James Wyke Sophos
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ZeroAccess is one of the most widespread threats currently plaguing the Internet. The total number of infected machines is in the tens of millions, with the number of active infections holding in low seven figures. This huge botnet is designed to generate revenue for its owners through a variety of illicit means including click fraud, bitcoin mining and pay-per-install schemes.
Although ZeroAccess has morphed through several significant changes during its lifetime, the current incarnation has stabilised on a UDP-based peer-to-peer protocol for its command and control. This protocol is extremely noisy and easy to spot at a network level, generally because fixed, high-number ports are used. However, the ZeroAccess authors use other, much more subtle and harder to spot techniques to monitor and control their botnet.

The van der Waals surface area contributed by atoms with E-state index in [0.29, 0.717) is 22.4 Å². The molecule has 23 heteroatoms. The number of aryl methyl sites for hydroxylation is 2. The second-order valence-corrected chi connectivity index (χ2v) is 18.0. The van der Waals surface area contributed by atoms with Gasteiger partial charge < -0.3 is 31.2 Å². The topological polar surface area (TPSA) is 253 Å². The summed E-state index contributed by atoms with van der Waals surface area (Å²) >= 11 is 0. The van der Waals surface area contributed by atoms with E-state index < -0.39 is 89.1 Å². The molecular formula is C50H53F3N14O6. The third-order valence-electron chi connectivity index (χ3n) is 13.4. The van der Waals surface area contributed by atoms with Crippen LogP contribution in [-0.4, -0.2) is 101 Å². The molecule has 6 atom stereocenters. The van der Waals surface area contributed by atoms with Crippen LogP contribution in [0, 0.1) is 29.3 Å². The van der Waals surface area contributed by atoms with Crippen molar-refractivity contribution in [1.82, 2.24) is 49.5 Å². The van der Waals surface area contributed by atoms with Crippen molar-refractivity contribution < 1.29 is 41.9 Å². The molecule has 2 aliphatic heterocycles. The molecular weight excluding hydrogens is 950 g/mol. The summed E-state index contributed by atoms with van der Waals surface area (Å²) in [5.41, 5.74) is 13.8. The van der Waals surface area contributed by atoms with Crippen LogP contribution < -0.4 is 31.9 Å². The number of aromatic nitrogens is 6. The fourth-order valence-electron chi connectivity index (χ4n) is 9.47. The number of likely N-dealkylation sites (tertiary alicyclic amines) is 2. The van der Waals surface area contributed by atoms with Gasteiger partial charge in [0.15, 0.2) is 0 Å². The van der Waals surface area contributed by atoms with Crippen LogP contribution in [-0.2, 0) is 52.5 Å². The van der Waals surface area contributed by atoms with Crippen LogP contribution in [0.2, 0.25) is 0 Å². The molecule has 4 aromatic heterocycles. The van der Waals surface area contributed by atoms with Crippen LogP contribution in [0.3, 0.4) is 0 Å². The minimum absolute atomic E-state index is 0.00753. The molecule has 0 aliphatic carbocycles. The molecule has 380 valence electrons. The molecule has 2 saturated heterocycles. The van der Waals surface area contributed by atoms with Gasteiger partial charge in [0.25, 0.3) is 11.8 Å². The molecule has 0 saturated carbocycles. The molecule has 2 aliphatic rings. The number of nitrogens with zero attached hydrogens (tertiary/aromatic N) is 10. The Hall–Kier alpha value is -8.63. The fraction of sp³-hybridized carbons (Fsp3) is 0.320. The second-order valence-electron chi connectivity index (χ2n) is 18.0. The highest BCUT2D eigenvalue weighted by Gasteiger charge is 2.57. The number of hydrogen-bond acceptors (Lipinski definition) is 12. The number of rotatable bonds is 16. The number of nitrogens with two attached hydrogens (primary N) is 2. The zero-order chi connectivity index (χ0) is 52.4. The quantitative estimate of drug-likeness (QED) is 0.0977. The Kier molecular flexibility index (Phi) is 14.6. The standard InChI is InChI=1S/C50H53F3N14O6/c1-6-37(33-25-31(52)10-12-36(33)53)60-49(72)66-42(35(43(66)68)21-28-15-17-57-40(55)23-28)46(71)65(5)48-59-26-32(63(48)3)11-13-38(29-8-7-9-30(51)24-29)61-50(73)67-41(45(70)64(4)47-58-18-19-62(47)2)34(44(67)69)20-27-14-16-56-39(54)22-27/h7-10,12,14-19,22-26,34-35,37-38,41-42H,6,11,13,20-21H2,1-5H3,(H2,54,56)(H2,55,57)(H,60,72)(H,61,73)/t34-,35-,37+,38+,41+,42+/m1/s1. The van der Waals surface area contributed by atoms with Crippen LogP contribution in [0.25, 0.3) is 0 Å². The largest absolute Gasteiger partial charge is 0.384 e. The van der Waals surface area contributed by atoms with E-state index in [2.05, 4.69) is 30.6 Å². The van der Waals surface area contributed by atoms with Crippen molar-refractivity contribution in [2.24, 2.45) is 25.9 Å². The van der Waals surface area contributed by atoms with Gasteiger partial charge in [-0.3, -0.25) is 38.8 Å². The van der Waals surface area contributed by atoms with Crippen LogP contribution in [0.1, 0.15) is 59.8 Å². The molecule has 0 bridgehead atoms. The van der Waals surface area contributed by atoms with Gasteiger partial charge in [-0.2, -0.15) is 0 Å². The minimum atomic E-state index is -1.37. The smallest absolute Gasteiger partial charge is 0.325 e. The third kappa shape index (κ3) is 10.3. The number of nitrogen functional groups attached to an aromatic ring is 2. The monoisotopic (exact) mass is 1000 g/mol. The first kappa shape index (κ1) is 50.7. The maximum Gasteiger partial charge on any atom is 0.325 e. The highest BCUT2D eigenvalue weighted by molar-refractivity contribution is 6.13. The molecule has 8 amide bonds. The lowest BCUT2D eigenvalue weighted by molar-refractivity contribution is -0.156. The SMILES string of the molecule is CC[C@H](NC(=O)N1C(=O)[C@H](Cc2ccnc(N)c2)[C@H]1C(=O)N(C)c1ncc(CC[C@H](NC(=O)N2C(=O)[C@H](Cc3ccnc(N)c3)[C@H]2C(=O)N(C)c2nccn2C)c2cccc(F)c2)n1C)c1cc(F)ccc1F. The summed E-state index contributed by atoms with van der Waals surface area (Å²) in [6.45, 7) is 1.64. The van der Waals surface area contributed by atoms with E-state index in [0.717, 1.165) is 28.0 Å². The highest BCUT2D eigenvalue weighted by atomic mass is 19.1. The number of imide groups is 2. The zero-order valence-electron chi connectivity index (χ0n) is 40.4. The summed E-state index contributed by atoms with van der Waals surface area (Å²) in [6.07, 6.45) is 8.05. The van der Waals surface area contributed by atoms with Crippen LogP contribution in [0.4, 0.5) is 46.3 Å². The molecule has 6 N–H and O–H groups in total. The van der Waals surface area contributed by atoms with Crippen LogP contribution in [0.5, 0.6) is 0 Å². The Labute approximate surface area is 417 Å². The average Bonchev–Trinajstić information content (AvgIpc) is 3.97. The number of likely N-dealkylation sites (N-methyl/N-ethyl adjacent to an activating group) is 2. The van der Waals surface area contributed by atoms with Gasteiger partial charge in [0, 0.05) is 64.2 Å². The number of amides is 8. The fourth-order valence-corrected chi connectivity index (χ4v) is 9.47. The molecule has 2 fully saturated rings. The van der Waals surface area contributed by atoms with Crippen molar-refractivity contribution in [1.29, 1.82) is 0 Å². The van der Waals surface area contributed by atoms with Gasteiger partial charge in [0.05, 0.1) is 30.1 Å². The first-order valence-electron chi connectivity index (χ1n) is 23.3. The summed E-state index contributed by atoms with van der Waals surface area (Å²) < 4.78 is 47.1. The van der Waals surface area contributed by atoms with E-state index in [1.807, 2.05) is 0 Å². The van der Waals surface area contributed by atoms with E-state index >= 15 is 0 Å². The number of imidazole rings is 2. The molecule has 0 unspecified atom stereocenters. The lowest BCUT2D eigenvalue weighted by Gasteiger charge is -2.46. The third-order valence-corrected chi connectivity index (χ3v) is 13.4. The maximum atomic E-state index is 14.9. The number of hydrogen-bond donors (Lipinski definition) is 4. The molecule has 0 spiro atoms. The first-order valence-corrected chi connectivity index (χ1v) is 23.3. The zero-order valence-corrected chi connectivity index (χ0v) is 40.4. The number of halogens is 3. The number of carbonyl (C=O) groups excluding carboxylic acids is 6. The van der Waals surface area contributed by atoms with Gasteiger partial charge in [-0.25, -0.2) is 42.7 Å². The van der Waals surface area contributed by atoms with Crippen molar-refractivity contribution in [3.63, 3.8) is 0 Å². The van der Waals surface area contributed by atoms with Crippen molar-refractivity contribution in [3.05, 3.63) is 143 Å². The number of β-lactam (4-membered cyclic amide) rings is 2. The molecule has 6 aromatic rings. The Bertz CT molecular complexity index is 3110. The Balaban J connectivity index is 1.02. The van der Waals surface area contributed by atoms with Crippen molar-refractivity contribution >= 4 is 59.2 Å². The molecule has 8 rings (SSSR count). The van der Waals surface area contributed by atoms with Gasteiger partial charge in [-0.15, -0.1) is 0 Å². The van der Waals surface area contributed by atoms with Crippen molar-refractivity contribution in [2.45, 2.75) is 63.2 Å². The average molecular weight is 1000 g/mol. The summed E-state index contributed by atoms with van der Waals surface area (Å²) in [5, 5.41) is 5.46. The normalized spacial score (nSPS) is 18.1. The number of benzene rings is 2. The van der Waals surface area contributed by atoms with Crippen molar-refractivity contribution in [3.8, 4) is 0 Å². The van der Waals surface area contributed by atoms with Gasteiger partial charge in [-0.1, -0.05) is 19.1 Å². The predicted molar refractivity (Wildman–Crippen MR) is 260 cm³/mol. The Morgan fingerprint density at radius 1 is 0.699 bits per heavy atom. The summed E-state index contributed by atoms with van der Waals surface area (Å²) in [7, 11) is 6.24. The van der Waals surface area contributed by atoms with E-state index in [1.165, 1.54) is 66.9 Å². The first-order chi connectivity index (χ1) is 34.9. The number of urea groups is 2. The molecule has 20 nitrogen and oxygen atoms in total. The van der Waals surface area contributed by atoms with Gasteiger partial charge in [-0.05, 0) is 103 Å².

In this paper we examine the secret communications channels used to administer the ZeroAccess botnet. We detail the various ways in which covert command and control traffic is embedded into legitimate-seeming network data, evading casual analysis. We look at how the authors have established a pattern of deliberate misdirection, using a variety of fake data designed to lure researchers away from genuine targets.
We will analyse the plug-ins that are downloaded by ZeroAccess, examining their functionality and how they too incorporate attempts to mislead analysis. We explain how bogus information is used to lure researchers into revealing their IP addresses so they can be added to a blocklist.
We conclude by assessing the financial rewards that ZeroAccess brings for its owners, exploring the likely future direction of the botnet and the extent to which we can attribute ownership to any particular group.
VB2013 takes place 2-4 October 2013 in Berlin, Germany.
The full programme for VB2013, including abstracts for each paper, can be viewed here.